Longshoremen's union, Maritime alliance to meet with mediator

Jobs and WorkplaceUnionsWaterway and Maritime Transportation IndustryInternational Longshoremen's Association

The International Longshoremen's Association and the U.S. Maritime Alliance have agreed to meet with a federal mediator before the expiration of the contract extension at midnight on Dec. 29.

Talks between the union representing nearly 15,000 dockworkers from Maine to Texas and the alliance representing shipping companies and port operators, stalled last week as both sides traded accusations. The union represents about 1,400 Baltimore longshoremen.

The major sticking point is a container royalty payment made to the union and its members based on the weight of cargo. The payment, currently worth about $15,000 to each member, was instituted 52 years ago to help workers make the transition to automation.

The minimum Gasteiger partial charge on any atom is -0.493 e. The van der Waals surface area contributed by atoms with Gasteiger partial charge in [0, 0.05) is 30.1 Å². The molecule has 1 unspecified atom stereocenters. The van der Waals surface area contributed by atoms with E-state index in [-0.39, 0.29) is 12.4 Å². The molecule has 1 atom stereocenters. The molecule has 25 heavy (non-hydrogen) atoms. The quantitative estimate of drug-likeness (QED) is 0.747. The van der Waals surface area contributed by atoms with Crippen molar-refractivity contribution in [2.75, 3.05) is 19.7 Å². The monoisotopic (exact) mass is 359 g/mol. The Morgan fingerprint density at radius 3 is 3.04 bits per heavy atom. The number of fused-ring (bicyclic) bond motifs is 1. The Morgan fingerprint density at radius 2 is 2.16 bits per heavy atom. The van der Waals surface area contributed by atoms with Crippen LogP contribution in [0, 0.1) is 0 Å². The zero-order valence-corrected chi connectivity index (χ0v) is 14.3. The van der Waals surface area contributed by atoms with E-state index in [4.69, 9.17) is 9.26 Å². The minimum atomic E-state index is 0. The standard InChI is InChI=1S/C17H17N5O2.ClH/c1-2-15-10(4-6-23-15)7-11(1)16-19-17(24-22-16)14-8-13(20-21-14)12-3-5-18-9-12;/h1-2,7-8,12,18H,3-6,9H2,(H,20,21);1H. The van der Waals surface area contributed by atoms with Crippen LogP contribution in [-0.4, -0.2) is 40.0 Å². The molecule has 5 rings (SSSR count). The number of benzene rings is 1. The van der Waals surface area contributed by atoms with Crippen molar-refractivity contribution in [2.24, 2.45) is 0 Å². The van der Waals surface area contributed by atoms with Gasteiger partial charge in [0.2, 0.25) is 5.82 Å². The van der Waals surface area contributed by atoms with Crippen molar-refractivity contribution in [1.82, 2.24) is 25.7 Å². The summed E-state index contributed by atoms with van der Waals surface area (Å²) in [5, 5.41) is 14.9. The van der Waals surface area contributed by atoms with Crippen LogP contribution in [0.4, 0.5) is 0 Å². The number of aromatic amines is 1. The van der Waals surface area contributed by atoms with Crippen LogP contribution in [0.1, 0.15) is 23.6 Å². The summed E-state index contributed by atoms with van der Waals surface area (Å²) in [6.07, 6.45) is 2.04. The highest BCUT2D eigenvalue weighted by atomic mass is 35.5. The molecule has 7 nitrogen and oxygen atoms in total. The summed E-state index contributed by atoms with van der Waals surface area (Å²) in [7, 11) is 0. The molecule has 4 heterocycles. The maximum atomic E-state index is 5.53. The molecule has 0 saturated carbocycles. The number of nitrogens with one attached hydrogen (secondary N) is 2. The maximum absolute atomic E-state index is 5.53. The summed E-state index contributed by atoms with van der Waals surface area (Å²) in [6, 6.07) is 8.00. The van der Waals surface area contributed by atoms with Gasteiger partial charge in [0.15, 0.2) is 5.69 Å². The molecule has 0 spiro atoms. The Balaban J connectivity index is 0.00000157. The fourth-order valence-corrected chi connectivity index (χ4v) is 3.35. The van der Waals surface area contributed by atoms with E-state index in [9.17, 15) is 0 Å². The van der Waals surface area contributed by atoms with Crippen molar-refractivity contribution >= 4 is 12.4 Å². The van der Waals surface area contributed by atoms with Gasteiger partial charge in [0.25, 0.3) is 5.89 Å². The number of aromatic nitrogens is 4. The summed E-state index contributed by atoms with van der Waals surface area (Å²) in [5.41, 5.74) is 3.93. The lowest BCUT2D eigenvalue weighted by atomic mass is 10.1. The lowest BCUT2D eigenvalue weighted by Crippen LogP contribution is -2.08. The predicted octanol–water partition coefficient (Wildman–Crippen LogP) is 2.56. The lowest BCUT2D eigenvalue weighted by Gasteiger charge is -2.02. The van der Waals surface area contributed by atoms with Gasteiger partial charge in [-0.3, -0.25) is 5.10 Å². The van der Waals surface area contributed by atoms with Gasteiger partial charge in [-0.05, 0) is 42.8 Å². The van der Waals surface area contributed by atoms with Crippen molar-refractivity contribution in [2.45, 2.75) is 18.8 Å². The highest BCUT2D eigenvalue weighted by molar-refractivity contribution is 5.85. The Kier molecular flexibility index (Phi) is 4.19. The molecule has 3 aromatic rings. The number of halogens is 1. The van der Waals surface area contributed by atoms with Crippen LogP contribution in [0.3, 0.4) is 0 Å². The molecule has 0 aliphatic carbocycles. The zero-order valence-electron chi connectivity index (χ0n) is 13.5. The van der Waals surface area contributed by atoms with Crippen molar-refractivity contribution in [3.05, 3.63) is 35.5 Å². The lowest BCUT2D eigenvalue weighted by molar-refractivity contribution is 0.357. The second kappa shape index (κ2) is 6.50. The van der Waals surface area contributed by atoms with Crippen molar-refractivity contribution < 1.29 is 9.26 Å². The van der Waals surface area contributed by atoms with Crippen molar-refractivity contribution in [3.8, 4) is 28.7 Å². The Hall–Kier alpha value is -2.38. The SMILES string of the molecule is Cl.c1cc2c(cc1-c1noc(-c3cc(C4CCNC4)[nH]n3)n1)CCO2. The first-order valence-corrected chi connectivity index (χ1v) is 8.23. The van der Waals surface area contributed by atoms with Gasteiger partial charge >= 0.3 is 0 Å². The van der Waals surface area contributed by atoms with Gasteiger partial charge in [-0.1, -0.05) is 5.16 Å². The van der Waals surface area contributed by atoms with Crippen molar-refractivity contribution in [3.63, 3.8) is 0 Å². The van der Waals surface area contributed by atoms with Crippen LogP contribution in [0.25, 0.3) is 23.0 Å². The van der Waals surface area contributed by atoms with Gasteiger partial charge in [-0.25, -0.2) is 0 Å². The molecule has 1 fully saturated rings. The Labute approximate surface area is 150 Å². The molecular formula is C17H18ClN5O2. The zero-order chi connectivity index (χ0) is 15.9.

Management says the royalties amount to additional compensation and wants to cap payments at 2011 levels.

Union leadership says it will not negotiate any changes to the formula.

George Cohen, director of the Federal Mediation and Conciliation Service, said no additional information would be made available "due to the sensitive nature of the negotiations."

A strike would shut down all containerized cargo in Baltimore, but would not affect bulk cargo, automobiles or cruise ship traffic.

Copyright © 2014, Los Angeles Times
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Jobs and WorkplaceUnionsWaterway and Maritime Transportation IndustryInternational Longshoremen's Association
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